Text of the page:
God, Trumpet, Nerf, Pipe Band, my dog, Sci-Fi/Fantasy, orchestrating/film scoring, Stock Class Paintball, Canoeing, celtic music/metal, and general shenanigans associated with working full time and married life.
There's a lot to be said for aiming down a barrel. Since most nerfers don't have to worry about shot placement very much (ie. aiming for "kill shots", vitals, etc.) looking down the barrel does a good job of "close enough" for nerf. Hit the body, it counts. No need for minute adjustments, etc. It was said earlier by someone in this thread to "make your gun your baby." Very true. A gun with well-adjusted sights you've never shot before won't fire as comfortably or accurately as one you've spent several afternoons shooting in the last week. Vacc's got an excellent point here. The more time you spend working on building sights to make your gun more accurate, the worse off you’ll probably be mid-round since you’re fiddling with your contraption. Sights don’t make guns accurate. Guns are inherently accurate, or they’re not. Sights just help YOU, the user, fire the gun accurateLY.
That being said, there is a time and a place.
Crossbows, for starters. Crossbows have a hunk of shell in the way, preventing one, generally, from looking down the barrel (this is assuming that you shoulder the xbow when firing it.) My barrel, for example, isn't long enough for me to look down the barrel. Instead, there's a crack that runs all the way down the gun that separates the two halves. Doesn't matter what gun you own, if it was made by nerf, I can almost guarantee that there's a crack running down the center. If you set up your barrel to be in line with that crack from left to right, you can use it. In the case of the crossbow, you can set up your barrel to be vertically in line with the flat space on top of your shell, and that space can help you quickly level the barrel. Not so much an annoying accessory that distracts so much as something to get used to. It happens quickly, and doesn't get in the way. Just practice.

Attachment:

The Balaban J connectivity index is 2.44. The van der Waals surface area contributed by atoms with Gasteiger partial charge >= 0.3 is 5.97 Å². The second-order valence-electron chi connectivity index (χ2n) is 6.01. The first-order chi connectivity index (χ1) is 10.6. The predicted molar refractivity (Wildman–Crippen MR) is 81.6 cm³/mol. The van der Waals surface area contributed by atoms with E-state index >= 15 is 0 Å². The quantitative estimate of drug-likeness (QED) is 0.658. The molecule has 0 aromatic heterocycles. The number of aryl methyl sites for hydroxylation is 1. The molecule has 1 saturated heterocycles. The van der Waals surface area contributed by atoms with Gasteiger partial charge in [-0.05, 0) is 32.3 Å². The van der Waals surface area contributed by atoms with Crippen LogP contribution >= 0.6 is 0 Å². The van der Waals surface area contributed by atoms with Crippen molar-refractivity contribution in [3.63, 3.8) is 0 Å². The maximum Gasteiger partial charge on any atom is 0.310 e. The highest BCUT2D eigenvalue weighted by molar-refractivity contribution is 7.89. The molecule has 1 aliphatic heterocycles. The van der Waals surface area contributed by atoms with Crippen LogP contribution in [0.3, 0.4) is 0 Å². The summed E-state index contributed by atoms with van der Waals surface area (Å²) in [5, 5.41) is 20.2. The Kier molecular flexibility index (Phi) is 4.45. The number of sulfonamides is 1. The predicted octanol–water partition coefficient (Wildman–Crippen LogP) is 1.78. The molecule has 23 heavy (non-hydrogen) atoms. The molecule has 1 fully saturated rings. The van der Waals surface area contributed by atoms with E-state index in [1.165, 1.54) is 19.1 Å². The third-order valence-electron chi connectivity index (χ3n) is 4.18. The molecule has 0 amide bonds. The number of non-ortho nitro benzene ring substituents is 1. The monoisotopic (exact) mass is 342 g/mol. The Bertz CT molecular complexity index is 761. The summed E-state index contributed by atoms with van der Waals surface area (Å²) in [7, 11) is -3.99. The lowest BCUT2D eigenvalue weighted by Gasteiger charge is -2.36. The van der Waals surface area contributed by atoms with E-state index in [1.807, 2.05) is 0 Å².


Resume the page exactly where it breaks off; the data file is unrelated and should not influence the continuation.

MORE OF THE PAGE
Then there are annoying blasters that have curved shells. Like, oh, I don't know...the whole airtech series. If you're trying to pull off a good placed shot with a 2k, you'll probably look down the center crack to line it up. But then there's that shell. It's curved, so there's no simple or practical way to know if your barrel is actually pointing at your target, or if it's aimed up (or down) enough to miss. In a situation like this, an actual sight can be implemented. It's by no means something to be used all of the time, as sights CAN easily distract as much as they help. But a simple tube or other form of "peep" sight that allows you to center your target in it, with zero magnification and use the circle of the near and far ends of the tube to align the shot, can be invaluable. The trick is to attach the "peep sight" to the top of the gun in such a way that it is horiontally aligned with your barrel. If your AT2k's barrel is pointing way up, point your tube up evenly. Aiming during those few occasions of a round when you have a quiet moment to take aim from a bit more of a distance then becomes a matter of lining up the two ends of your tube as though they were concentric circles, perhaps adjusting slightly for distance, etc. The less complicated the sight is, the better. No range markings, no fancy adjustment capabilities. Just lined up.